About the Book
Gabriella has never spent a summer in Italy like this one. Remaining means giving up all she’s known and loved…and leaving means forfeiting what she’s come to know…and love itself.
Most American teenagers want a vacation in Italy, but the Bentarrini sisters have spent every summer of their lives with their parents, famed Etruscan scholars, among the romantic hills. Stuck among the rubble of medieval castles in rural Tuscany on yet another hot, dusty archeological site, Gabi and Lia are bored out of their minds… until Gabi places her hand atop a handprint in an ancient tomb and finds herself in fourteenth-century Italy. And worse yet, in the middle of a fierce battle between knights of two opposing forces.
And thus does she come to be rescued by the knight-prince Marcello Forelli, who takes her back to his father’s castle—a castle Gabi has seen in ruins in another life. Suddenly Gabi’s summer in Italy is much, much more interesting. But what do you do when your knight in shining armor lives, literally, in a different world?
An adventure of a lifetime is complicated by a love that defies time.
The characters in this book aren’t the only ones who experienced a jump in time. I completely lost track of time and place as I was sucked into this fast paced, intriguing, and romantic storyline. With equal parts of impeccably researched history and relevant modernity, this book will appeal to a large demographic of women in spite of its Young Adult classification.
I love that this book depicts a strong, intelligent, and brave young heroine. It would have been so easy for Gabriella to play up the lost and helpless act in order to catch Marcello’s eye; instead she is a young woman of integrity and loyalty. I would recommend this book to young readers simply based on this element alone (even though there are hundreds of reasons to recommend this book) because I think Gabriella demonstrates the traits that any young woman would want to exemplify.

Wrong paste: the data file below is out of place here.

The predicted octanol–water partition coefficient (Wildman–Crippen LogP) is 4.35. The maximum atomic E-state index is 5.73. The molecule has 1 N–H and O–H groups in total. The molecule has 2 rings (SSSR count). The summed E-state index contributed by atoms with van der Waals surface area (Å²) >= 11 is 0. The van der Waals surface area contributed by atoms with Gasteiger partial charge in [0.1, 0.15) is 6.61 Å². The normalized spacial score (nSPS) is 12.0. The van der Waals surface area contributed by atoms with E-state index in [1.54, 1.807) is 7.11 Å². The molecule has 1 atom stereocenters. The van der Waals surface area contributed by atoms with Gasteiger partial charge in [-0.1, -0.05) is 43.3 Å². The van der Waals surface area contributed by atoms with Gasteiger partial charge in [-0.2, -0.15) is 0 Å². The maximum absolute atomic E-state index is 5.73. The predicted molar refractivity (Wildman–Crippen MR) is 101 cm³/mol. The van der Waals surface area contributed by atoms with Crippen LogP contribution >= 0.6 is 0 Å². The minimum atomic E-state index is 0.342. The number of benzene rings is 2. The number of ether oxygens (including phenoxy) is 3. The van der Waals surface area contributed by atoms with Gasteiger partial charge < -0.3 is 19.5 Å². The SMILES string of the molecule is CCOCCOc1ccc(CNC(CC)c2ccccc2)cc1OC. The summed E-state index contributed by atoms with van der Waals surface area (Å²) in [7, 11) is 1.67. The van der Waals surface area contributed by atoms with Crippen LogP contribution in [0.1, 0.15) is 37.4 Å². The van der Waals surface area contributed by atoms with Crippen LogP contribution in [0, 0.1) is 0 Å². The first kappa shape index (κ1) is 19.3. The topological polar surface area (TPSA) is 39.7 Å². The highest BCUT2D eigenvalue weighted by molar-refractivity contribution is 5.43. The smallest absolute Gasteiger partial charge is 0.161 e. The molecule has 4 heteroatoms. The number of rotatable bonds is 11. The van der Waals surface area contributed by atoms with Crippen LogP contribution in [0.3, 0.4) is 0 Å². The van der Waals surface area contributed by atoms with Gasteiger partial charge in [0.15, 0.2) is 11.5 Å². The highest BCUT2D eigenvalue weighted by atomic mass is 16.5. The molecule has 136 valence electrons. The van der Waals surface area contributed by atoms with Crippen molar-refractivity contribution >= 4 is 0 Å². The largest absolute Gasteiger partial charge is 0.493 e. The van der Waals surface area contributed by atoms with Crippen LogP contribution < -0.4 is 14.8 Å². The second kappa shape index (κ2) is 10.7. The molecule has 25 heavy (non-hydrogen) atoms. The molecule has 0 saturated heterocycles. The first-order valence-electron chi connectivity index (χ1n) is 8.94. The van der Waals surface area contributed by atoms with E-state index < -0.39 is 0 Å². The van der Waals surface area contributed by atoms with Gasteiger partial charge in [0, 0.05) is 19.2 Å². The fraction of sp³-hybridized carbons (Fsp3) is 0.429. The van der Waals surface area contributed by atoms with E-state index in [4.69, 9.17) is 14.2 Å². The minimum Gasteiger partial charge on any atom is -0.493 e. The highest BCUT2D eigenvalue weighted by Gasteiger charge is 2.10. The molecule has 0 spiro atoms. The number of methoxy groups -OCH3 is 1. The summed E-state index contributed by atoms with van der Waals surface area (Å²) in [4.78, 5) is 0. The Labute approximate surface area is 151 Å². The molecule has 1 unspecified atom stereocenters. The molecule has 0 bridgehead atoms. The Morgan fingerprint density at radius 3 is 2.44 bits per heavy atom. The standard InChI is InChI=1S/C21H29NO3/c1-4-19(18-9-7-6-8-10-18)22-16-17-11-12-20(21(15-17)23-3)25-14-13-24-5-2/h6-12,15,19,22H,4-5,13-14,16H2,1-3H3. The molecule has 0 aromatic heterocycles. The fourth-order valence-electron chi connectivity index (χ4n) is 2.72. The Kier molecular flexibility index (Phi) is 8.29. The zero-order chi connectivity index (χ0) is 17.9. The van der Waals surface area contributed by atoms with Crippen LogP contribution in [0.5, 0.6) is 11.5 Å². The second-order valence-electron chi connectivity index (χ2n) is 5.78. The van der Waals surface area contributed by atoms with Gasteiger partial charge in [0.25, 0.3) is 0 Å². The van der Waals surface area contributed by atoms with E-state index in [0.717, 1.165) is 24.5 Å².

This book was not just fun sword play, damsels in distress, and grand gestures of chivalry (although I loved those parts); Lisa does not shy away from the darker realities of 14th century life, especially in times of war and political unrest. The action scenes will steal your breath and make you wince and flinch while you cheer on the Forellis (Marcello and Luca.Why have one GQ worthy leading man when you can have two?)
I was eyeing the page numbers with dread because I realized the end was at hand. But, alas (see, now I’m speaking like a 14th century maiden), there are two more books, but I fear even they won’t satiate my appetite for more of these characters, this setting, and this plot.
I recommend this book for the young, the young at heart, and the true romantics.
**Review copy provided by publicist**